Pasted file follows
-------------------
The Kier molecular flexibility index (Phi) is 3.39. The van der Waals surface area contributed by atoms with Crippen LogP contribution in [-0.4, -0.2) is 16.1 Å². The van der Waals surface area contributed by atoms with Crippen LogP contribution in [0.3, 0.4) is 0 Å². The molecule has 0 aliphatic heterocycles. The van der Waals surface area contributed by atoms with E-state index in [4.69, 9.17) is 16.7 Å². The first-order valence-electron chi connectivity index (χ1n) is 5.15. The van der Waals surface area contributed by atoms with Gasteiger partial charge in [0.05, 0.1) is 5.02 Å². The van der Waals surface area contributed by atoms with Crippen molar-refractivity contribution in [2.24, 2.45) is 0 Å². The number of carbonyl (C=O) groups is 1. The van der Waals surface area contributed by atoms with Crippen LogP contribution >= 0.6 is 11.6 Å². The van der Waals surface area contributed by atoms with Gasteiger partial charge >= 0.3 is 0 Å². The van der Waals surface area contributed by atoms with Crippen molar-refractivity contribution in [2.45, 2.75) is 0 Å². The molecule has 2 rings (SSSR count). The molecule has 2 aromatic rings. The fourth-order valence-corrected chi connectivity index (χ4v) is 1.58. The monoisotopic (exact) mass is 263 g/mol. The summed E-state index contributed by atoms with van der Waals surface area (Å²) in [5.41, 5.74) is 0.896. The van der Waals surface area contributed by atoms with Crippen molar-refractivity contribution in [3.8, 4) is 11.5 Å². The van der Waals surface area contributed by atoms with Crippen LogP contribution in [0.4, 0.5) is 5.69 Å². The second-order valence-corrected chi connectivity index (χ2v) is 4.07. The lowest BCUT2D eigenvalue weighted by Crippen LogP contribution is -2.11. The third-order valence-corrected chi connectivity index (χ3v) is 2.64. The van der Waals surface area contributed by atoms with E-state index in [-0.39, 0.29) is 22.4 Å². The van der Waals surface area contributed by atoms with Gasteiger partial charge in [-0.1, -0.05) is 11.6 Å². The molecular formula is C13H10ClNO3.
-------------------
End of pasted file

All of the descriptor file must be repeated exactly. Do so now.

The Kier molecular flexibility index (Phi) is 3.39. The van der Waals surface area contributed by atoms with Crippen LogP contribution in [-0.4, -0.2) is 16.1 Å². The van der Waals surface area contributed by atoms with Crippen LogP contribution in [0.3, 0.4) is 0 Å². The molecule has 0 aliphatic heterocycles. The van der Waals surface area contributed by atoms with E-state index in [4.69, 9.17) is 16.7 Å². The first-order valence-electron chi connectivity index (χ1n) is 5.15. The van der Waals surface area contributed by atoms with Gasteiger partial charge in [0.05, 0.1) is 5.02 Å². The van der Waals surface area contributed by atoms with Crippen molar-refractivity contribution in [2.24, 2.45) is 0 Å². The number of carbonyl (C=O) groups is 1. The van der Waals surface area contributed by atoms with Crippen LogP contribution >= 0.6 is 11.6 Å². The van der Waals surface area contributed by atoms with Gasteiger partial charge >= 0.3 is 0 Å². The van der Waals surface area contributed by atoms with Crippen molar-refractivity contribution in [2.45, 2.75) is 0 Å². The molecule has 2 rings (SSSR count). The molecule has 2 aromatic rings. The fourth-order valence-corrected chi connectivity index (χ4v) is 1.58. The monoisotopic (exact) mass is 263 g/mol. The summed E-state index contributed by atoms with van der Waals surface area (Å²) in [5.41, 5.74) is 0.896. The van der Waals surface area contributed by atoms with Crippen molar-refractivity contribution in [3.8, 4) is 11.5 Å². The van der Waals surface area contributed by atoms with Crippen LogP contribution in [0.4, 0.5) is 5.69 Å². The second-order valence-corrected chi connectivity index (χ2v) is 4.07. The lowest BCUT2D eigenvalue weighted by Crippen LogP contribution is -2.11. The third-order valence-corrected chi connectivity index (χ3v) is 2.64. The van der Waals surface area contributed by atoms with E-state index in [-0.39, 0.29) is 22.4 Å². The van der Waals surface area contributed by atoms with Gasteiger partial charge in [-0.1, -0.05) is 11.6 Å². The molecular formula is C13H10ClNO3.